UK manufacturer and three times Queen’s Awards winner Photocentric announce Government deal to support frontline health and care staff with over 7.6 million 3D printed protective face shields. Photocentric is using its patented 3D printing technology to deliver millions of items of PPE every month for frontline workers, with plans to scale up to making 500,000 parts a day if required. The contract saw the first delivery of shields to the national PPE distribution centre on Saturday 30th May, and they are already being used to protect frontline workers.
Photocentric’s Peterborough-based warehouse has been transformed into a streamlined productions process, where a print farm of over 30 new large-format printers operate 24/7. Photocentric plan to bolster their current army of printers to over 100 in the coming months. The whole company has moved to a war footing and mobilised to deliver the vital quantities, with at least 60 new staff members recruited.
Paul Holt, Managing Director and Founder of Photocentric, said:
“I am proud of the ingenuity and hard work demonstrated by the whole team at Photocentric. We have shown that it is possible to use our patented 3D printing technology to very rapidly design and make millions of units of an entirely new product.
“This home-grown, patented technology demonstrates that the UK can reduce dependence on overseas production and manufacture parts locally, making the quantity needed, when they are needed, at a competitive price.”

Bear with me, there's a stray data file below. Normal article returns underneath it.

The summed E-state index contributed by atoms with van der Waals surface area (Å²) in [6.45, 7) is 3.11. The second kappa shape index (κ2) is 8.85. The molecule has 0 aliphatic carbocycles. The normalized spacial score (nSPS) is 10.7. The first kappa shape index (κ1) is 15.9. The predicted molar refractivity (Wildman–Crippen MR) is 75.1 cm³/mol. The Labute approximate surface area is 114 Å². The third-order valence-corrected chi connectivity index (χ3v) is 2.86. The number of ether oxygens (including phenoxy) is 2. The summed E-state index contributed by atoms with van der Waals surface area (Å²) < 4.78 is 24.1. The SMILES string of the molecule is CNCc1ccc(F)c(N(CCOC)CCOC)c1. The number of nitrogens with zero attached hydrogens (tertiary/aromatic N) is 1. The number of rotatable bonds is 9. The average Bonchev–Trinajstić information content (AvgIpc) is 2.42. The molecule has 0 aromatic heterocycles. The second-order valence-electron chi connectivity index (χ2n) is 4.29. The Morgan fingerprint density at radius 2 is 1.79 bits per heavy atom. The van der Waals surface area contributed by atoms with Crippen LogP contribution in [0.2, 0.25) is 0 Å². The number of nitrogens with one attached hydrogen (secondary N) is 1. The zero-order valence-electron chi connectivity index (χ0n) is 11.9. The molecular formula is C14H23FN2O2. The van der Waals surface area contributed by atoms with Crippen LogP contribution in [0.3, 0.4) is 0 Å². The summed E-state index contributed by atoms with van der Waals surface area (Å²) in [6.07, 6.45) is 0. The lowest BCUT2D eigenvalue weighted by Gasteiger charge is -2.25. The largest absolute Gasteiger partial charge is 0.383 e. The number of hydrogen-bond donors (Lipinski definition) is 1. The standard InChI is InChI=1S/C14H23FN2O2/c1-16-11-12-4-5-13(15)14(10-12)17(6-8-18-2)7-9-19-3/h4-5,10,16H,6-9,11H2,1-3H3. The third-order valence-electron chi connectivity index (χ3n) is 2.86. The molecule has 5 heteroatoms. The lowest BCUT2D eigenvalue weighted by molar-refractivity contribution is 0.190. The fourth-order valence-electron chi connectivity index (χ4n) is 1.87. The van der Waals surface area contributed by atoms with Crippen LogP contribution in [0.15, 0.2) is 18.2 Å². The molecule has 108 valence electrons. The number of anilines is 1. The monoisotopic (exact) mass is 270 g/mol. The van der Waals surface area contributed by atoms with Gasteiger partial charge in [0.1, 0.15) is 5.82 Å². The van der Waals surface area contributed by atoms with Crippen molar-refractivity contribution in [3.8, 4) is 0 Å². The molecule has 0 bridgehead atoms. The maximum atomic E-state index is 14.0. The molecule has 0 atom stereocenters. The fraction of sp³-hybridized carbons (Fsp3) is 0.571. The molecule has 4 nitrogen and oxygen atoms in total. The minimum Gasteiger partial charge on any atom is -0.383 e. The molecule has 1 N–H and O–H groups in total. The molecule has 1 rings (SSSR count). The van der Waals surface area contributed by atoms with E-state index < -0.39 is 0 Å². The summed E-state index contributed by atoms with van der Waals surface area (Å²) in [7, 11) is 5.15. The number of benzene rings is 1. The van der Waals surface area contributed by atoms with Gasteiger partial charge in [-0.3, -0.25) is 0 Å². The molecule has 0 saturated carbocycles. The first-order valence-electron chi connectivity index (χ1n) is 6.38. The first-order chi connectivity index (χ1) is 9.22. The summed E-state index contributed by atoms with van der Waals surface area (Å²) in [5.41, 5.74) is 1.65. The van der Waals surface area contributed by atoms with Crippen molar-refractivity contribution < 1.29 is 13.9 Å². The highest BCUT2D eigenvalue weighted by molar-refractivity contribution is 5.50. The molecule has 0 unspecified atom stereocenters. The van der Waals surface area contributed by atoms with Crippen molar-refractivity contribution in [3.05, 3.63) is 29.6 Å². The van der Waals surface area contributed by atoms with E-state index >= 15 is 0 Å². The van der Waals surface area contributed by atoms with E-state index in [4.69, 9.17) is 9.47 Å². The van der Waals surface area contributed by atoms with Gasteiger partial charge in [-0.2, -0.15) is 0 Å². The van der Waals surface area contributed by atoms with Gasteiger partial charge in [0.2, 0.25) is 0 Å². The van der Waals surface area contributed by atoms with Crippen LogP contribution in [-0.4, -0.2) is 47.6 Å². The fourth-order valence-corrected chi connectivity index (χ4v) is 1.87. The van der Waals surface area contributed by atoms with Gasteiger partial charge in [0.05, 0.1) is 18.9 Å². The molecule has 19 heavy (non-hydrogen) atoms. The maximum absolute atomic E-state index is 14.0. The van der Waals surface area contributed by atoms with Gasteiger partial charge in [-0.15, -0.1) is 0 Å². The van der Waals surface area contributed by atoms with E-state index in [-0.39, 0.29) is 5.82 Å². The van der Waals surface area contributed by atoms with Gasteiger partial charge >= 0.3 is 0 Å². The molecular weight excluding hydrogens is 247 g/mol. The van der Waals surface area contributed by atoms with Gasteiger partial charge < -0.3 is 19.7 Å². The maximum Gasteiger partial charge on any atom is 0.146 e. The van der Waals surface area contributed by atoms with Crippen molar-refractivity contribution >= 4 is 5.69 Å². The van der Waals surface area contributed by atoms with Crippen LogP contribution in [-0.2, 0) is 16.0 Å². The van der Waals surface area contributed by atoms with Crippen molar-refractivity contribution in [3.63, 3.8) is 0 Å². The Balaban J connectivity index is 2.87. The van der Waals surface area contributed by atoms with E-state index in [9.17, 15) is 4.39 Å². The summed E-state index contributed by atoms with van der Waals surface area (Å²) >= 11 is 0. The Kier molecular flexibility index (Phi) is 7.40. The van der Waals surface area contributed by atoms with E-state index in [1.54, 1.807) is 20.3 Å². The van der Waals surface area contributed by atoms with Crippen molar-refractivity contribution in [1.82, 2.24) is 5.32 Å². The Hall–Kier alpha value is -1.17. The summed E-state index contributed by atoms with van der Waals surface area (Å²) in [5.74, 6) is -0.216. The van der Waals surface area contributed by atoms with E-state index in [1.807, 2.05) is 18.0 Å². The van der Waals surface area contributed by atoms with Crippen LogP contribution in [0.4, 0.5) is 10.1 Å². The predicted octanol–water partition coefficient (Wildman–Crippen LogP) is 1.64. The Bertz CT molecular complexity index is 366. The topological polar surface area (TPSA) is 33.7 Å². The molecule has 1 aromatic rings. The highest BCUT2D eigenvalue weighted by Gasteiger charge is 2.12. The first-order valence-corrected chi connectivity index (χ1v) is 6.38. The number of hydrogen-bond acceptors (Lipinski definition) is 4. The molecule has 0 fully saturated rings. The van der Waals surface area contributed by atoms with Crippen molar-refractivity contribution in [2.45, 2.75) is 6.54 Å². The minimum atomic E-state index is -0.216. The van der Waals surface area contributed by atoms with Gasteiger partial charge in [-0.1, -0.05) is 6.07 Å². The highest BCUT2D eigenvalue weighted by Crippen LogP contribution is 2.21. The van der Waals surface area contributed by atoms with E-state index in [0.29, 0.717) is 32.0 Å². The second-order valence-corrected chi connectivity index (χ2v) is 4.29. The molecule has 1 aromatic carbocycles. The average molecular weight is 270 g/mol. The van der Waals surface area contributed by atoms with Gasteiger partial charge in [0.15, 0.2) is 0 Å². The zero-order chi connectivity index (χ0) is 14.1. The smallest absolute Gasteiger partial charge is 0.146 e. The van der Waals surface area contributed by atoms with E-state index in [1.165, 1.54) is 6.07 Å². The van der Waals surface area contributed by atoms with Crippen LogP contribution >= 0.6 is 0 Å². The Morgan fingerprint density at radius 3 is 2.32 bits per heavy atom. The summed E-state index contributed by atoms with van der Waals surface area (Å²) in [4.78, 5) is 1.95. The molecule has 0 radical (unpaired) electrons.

Photocentric’s journey into face shield manufacture
Photocentric began the manufacture of protective shields in March 2020 after receiving a large and immediate demand from hospitals both locally and further afield. Having invented a form of 3D printing that could rapidly create plastic objects in scale, they had the ability to react immediately. A shield was designed and prototyped in a day, and their fleet of large-format printers were turned over to manufacture thousands
of shield parts daily.
Producing face shields has enabled Photocentric to demonstrate that it is possible to use their technology to rapidly manufacture very high volumes of plastic parts at a price that competes with traditional manufacturing processes. It is no longer reserved for slow, expensive prototyping applications but can produce hundreds of thousands of parts per day.